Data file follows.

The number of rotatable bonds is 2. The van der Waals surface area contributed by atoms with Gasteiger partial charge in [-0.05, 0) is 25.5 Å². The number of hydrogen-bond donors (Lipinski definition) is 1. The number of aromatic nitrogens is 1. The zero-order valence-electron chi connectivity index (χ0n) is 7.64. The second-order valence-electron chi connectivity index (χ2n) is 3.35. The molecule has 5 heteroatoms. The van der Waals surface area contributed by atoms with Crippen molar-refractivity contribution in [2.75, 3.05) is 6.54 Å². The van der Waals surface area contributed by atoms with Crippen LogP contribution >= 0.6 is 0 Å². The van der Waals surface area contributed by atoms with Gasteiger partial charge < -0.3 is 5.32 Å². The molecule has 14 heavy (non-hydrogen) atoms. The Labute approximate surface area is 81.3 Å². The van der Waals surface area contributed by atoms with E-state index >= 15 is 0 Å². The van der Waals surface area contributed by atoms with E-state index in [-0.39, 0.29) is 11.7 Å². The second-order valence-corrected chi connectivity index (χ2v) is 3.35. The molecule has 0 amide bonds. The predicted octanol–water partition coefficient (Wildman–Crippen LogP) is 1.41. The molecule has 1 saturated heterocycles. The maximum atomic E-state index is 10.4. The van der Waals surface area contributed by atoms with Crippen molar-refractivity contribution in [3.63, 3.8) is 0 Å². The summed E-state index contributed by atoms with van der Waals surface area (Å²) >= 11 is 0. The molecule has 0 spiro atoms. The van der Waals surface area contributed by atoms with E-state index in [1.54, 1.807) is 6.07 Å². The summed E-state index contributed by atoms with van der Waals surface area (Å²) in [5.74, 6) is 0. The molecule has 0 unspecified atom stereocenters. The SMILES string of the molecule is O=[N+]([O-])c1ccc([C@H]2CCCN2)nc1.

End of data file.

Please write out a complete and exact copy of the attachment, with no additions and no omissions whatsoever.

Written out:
The number of rotatable bonds is 2. The van der Waals surface area contributed by atoms with Gasteiger partial charge in [-0.05, 0) is 25.5 Å². The number of hydrogen-bond donors (Lipinski definition) is 1. The number of aromatic nitrogens is 1. The zero-order valence-electron chi connectivity index (χ0n) is 7.64. The second-order valence-electron chi connectivity index (χ2n) is 3.35. The molecule has 5 heteroatoms. The van der Waals surface area contributed by atoms with Crippen molar-refractivity contribution in [2.75, 3.05) is 6.54 Å². The van der Waals surface area contributed by atoms with Crippen LogP contribution >= 0.6 is 0 Å². The van der Waals surface area contributed by atoms with Gasteiger partial charge < -0.3 is 5.32 Å². The molecule has 14 heavy (non-hydrogen) atoms. The Labute approximate surface area is 81.3 Å². The van der Waals surface area contributed by atoms with E-state index >= 15 is 0 Å². The van der Waals surface area contributed by atoms with E-state index in [-0.39, 0.29) is 11.7 Å². The second-order valence-corrected chi connectivity index (χ2v) is 3.35. The molecule has 0 amide bonds. The predicted octanol–water partition coefficient (Wildman–Crippen LogP) is 1.41. The molecule has 1 saturated heterocycles. The maximum atomic E-state index is 10.4. The van der Waals surface area contributed by atoms with Crippen molar-refractivity contribution in [3.63, 3.8) is 0 Å². The summed E-state index contributed by atoms with van der Waals surface area (Å²) >= 11 is 0. The molecule has 0 spiro atoms. The van der Waals surface area contributed by atoms with E-state index in [1.54, 1.807) is 6.07 Å². The summed E-state index contributed by atoms with van der Waals surface area (Å²) in [5.74, 6) is 0. The molecule has 0 unspecified atom stereocenters. The SMILES string of the molecule is O=[N+]([O-])c1ccc([C@H]2CCCN2)nc1.